Ottawa may not be done ahead of the March 3 NHL trade deadline.

"We're now going to have to look around and talk about a defenseman," Murray said.

The Senators also put Jonathan Cheechoo on waivers Friday. The disappointing winger has another year on his deal at $3.5 million for next season, so I'd be shocked if anyone claimed him. Murray told ESPN.com that Cheechoo would go to AHL Binghamton if he cleared waivers.

And finally, Murray announced he had extended a contract offer to key defenseman Anton Volchenkov, who is slated for unrestricted free agency July 1. Volchenkov's agent Jay Grossman confirmed to ESPN.com that he had received the offer from the Senators and "will be reviewing with Anton soon," he wrote in an e-mail.

Elsewhere, the New York Rangers acquired tough guy Jody Shelley from the San Jose Sharks in exchange for a conditional draft pick. The Rangers had waived tough guy Donald Brashear the previous day.

Also put on waivers Friday was winger Jamie Lundmark by the Calgary Flames and rugged, veteran winger Brad May by the Detroit Red Wings. The Wings eventually need to clear cap space in order to be able to activate defenseman Andreas Lilja and fit his $1.25 million salary under the salary cap, although at this point doctors still haven't cleared Lilja, GM Ken Holland told ESPN.com.

"We're also not sure what's going to happen with Kirk Maltby," Holland added. "He's played through a chronic shoulder injury all season long, and doctors say he'll need surgery if he wants to play next season. But the question is, does he have surgery now or after the season? We are still determining that."

Bottom line, there are possibly more roster moves coming from Detroit depending on what happens with Maltby and Lilja.

The Florida Panthers were working the phones Friday, a day after shipping out Moore. More players may likely move before the March 3 trade deadline, likely including UFAs-to-be Jordan Leopold and Dennis Seidenberg, both blueliners. Forward Rostislav Olesz is also available, although he has four more years on his deal with a $3.125 million cap hit.

Alexei Ponikarovsky remained a Toronto Maple Leaf on Friday, although a Leafs front-office source told ESPN.com that "interest was building" for the winger, a UFA July 1. But it will wait until March 1 at the earliest. He is earning $2.5 million this season, although his salary cap hit is $2.1 million. The 29-year-old Ukrainian had 41 points (19-22) and a plus-5 rating in 60 games with the Leafs this season.

Ray Whitney did not move Friday and that's not that surprising. Rutherford told ESPN.com Friday morning that he was pretty sure the 37-year-old winger, UFA July 1, would be a post-Olympic move. My sense is that will allow more teams that are tight against the salary cap to get into the action, which brings to mind the Pittsburgh Penguins. Whitney, as previously reported, nixed a trade to Los Angeles two weeks ago when he tried to coax a three-year contract extension out of the Kings. He could do that because any move needs his consent via his no-trade clause.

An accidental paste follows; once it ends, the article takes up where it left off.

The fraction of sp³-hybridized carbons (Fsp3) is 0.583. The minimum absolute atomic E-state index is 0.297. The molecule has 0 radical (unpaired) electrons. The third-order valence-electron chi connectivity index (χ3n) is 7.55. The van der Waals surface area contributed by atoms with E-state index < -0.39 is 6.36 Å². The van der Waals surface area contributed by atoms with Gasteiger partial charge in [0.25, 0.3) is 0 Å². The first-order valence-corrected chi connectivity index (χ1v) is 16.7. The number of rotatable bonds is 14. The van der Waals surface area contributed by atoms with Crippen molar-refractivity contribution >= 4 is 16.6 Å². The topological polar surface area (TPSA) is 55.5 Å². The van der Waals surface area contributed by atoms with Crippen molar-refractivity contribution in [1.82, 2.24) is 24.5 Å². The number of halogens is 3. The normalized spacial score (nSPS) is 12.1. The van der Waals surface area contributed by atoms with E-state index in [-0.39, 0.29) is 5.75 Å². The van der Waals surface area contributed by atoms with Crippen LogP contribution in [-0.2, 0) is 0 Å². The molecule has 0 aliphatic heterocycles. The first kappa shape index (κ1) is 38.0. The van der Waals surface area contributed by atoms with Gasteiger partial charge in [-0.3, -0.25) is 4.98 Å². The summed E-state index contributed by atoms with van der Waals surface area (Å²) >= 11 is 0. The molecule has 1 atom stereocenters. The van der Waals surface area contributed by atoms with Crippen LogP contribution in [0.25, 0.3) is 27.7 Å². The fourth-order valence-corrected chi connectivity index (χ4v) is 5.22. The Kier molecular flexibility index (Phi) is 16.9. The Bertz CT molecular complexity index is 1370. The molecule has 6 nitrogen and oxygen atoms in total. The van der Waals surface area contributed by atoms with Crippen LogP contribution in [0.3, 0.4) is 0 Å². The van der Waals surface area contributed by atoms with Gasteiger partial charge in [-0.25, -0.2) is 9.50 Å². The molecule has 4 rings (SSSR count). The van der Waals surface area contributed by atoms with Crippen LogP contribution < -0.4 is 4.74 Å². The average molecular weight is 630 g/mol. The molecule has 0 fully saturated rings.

Whitney has 45 points (17-28) and a minus-1 rating in 58 games with the Hurricanes this season, and is a valuable and versatile player who can play the point on the power play. He's earning $3.55 million this season. He's actually a player the Senators had on their radar before moving on to Cullen.

"I did inquire about Ray, but at the end of the day, being a center and the versatility with Cullen certainly fits with us right now," Murray said.

Another player who did not move Friday was Marty Turco. Again, not very surprising. A Stars front-office source told ESPN.com that the team was getting "no traction" on the trade market. That's because of his $5.4 million salary. The veteran goalie will be UFA July 1, and he showed again Thursday night in Calgary that he remains an elite No. 1 goalie. It also showed he's letting neither the Kari Lehtonen acquisition nor the trade rumors affect him.

"I'm coping just fine," Turco told ESPN.com on Friday. "I want to win. Period. So we'll just see what happens."

We'll also see how the Philadelphia Flyers feel about Ray Emery's rested hip in two weeks' time and whether they believe they can make a playoff push with Michael Leighton as their possible starter.

Another goalie named Marty stayed put as well. Martin Biron has been looking for a move ever since Rick DiPietro returned to give the Islanders a crowded crease. Biron, UFA July 1 and earning $1.4 million this season, recently went on a conditioning stint in the AHL as he awaited a possible trade. But it'll have to wait until March 1 at the earliest.

"I have been feeling good after playing a couple of games in Bridgeport," Biron told ESPN.com. "Got back into action against Nashville [a 4-3 win Tuesday night], and that was good. So I know I can come in and help a team down the stretch."

Friday's mini-trade deadline wasn't full of activity. More bodies will be on the move around the NHL when the trade freeze thaws March 1.